Physical Comedy and Authenticity: The Gold Rush and Greed as Major Cinematic Contributions

        All film makers have made contributions to the history of the cinema, but some stand out above the rest. Charles Chaplin and Erich von Stroheim are two of them. Chaplin brought physical comedy to the big screen while von Stroheim produced one of the longest and most enduring cinematic masterpieces of all time.

        Charlie Chaplin was born in England to music hall entertainers. He began performing as a boy on stage in various music halls, trying to help support his impoverished family. He later remarked about his family's financial difficulties, saying that he and his brother shared a pair of shoes. This prevented them from both going to stand in the food lines at the same time. Chaplin acquired acrobatic skills from his years on stage and joined "an American vaudeville tour" (Cook 173). In 1913, he was recruited by Keystone Film for $150 a week and was given the opportunity to work with Mack Sennett. In 1915, he signed on with Essanay for $1,250 a week. It was during this time that his character, "the little tramp," was virtually perfected. In 1916, he signed on with Mutual to produce twelve films. In 1917, First National hired him for $1 million. He remained with First National until 1923, when he went to work for United Artists.

        In 1925 he acted in The Gold Rush, one of the greatest "little tramp" movies. In this film, his physical comedy was presented at its best. In one of his most humorous scenes, Chaplin proceeds to cook and eat his boot out of starvation. With his knife, fork, and perfect etiquette, he extracts his shoelaces, twirling them like spaghetti on his plate. He eats his boot down to the sole while appearing perfectly content. In the scene where the house in threatening to fall off the cliff, Chaplin attempts several times to run to the stable end, but always manages to slide back down, catching himself on the floorboards of the doorway, dangling above the bottom of the cliff hundreds of feet below. His failed attempts to get it right make this scene extremely humorous.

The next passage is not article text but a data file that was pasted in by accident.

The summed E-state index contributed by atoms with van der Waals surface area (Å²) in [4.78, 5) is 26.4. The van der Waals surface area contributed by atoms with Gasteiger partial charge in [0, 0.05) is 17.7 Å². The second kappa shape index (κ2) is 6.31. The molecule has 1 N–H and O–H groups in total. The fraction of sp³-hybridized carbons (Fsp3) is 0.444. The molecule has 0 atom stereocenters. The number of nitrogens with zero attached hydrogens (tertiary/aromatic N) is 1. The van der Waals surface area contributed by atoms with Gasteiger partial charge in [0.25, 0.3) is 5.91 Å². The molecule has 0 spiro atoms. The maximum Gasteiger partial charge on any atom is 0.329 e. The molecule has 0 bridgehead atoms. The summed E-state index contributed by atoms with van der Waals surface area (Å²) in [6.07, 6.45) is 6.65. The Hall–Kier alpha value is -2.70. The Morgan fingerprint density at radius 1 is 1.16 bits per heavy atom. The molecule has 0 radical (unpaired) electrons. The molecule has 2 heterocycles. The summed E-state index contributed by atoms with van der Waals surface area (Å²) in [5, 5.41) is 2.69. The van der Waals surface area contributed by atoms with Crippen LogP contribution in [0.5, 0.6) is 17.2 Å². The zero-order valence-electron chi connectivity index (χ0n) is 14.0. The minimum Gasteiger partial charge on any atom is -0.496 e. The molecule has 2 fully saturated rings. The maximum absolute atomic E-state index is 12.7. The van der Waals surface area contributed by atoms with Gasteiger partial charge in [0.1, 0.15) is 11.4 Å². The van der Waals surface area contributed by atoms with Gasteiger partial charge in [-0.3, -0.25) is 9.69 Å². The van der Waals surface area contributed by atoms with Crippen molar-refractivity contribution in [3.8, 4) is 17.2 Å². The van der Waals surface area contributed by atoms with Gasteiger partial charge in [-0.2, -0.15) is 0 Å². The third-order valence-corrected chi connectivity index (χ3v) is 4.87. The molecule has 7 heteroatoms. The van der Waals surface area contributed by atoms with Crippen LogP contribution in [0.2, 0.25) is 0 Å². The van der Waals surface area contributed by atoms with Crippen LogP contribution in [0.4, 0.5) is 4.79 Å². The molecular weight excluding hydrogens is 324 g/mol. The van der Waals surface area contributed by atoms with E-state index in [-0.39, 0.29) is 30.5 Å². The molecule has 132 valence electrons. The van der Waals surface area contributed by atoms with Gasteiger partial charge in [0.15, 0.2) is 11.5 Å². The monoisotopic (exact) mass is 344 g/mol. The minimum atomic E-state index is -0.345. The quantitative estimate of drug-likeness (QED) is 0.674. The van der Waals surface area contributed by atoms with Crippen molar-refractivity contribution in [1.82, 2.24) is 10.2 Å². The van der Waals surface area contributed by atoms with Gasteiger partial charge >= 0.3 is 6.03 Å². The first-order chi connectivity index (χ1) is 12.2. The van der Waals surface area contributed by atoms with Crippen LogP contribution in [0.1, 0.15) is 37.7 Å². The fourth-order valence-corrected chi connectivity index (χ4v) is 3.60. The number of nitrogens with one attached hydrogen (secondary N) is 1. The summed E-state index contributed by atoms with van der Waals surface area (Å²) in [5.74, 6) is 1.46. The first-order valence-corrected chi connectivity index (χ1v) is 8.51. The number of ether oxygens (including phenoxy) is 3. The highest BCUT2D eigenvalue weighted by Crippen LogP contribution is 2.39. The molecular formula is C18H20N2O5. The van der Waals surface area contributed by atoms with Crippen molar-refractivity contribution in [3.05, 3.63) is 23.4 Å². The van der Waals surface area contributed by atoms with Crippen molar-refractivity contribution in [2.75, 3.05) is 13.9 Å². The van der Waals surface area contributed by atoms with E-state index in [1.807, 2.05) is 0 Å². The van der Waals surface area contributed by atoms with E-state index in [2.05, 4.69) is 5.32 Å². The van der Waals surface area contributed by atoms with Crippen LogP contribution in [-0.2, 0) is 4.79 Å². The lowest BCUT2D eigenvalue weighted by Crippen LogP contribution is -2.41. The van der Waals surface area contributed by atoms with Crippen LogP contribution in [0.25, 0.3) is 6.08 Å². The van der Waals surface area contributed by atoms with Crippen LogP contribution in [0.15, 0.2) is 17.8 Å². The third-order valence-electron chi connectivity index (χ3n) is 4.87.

Around the time that Chaplin was making films for United Artists, Erich von Stroheim was filming what was originally entitled McTeague for Goldwyn Pictures. After reading the naturalist novel McTeague, von Stroheim wanted to undertake the film adaptation. It took him nine months and over half a million dollars to produce the nine-hour film. He shot on location, unlike many film makers of the time, in the California hills, San Francisco, and Death Valley. These locations gave the film its authentic feel. Though von Stroheim wrote his own script, he was noted to have remained especially true to the novels content. To preserve even more authenticity, he required that the actors all live on the sets. He presented his edited version of the film in 1924 to Samuel Goldwyn who wanted a shorter version. After von Stroheim shortened it to five hours, Goldwyn was still not pleased. Von Stroheim "shipped the film to his friend, the Metro director Rex Ingram, for further reduction." The version of the film resulting was four hours long, divided into two parts. However, Goldwyn had merged with Metro in the meantime, and Louis B. Mayer, the new "executive in charge of production," wanted the film to be even shorter. When von Stroheim complained about shortening it further, Mayer turned it over to Irvin Thalberg. McTeague was retitled Greed and was cut to "one-fourth of its original length" (Cook 196). Devastated, von Stroheim disowned the film and never saw the new version. What remains, though, is a masterpiece that explores human psychology through allegory.

        Therefore, both Charlie Chaplin and Erich von Stroheim made major contributions to the cinema. Actor and film maker Charlie Chaplin brought physical comedy and pantomime to the big screen. Von Stroheim produced a nine-hour film with an authentic quality and the amazing capability to examine human nature without sound. Both The Gold Rush and Greed will remain prominent films in the history of the cinema.

Work Cited

Cook, David A. A History of Narrative Film. 4th ed. York: W.W. Norton & Co., 2004.

Crystal Parrish

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